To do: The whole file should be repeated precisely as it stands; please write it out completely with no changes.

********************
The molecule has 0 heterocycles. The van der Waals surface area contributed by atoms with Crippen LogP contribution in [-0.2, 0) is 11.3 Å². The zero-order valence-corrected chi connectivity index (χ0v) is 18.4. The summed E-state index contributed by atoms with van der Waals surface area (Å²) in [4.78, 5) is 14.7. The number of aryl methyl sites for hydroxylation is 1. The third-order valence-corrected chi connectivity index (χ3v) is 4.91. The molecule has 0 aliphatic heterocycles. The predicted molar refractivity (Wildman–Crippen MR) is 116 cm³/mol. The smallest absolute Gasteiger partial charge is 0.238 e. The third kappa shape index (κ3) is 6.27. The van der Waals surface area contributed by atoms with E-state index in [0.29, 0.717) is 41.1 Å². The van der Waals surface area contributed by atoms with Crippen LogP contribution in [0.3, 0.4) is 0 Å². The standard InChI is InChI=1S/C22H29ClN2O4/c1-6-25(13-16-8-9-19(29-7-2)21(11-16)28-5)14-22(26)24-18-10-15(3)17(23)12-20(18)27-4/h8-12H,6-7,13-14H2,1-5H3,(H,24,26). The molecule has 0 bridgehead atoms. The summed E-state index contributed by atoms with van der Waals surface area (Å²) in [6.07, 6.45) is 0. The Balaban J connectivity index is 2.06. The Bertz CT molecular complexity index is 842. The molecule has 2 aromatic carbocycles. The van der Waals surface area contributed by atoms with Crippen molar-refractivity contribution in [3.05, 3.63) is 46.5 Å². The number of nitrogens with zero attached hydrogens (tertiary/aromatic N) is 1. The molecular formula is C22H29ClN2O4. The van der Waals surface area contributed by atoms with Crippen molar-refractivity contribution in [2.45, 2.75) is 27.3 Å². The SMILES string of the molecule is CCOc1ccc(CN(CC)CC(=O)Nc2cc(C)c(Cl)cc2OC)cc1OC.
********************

The molecule has 0 heterocycles. The van der Waals surface area contributed by atoms with Crippen LogP contribution in [-0.2, 0) is 11.3 Å². The zero-order valence-corrected chi connectivity index (χ0v) is 18.4. The summed E-state index contributed by atoms with van der Waals surface area (Å²) in [4.78, 5) is 14.7. The number of aryl methyl sites for hydroxylation is 1. The third-order valence-corrected chi connectivity index (χ3v) is 4.91. The molecule has 0 aliphatic heterocycles. The predicted molar refractivity (Wildman–Crippen MR) is 116 cm³/mol. The smallest absolute Gasteiger partial charge is 0.238 e. The third kappa shape index (κ3) is 6.27. The van der Waals surface area contributed by atoms with E-state index in [0.29, 0.717) is 41.1 Å². The van der Waals surface area contributed by atoms with Crippen LogP contribution in [0.3, 0.4) is 0 Å². The standard InChI is InChI=1S/C22H29ClN2O4/c1-6-25(13-16-8-9-19(29-7-2)21(11-16)28-5)14-22(26)24-18-10-15(3)17(23)12-20(18)27-4/h8-12H,6-7,13-14H2,1-5H3,(H,24,26). The molecule has 0 bridgehead atoms. The summed E-state index contributed by atoms with van der Waals surface area (Å²) in [6.07, 6.45) is 0. The Balaban J connectivity index is 2.06. The Bertz CT molecular complexity index is 842. The molecule has 2 aromatic carbocycles. The van der Waals surface area contributed by atoms with Crippen molar-refractivity contribution in [3.05, 3.63) is 46.5 Å². The number of nitrogens with zero attached hydrogens (tertiary/aromatic N) is 1. The molecular formula is C22H29ClN2O4. The van der Waals surface area contributed by atoms with Crippen molar-refractivity contribution in [2.45, 2.75) is 27.3 Å². The SMILES string of the molecule is CCOc1ccc(CN(CC)CC(=O)Nc2cc(C)c(Cl)cc2OC)cc1OC.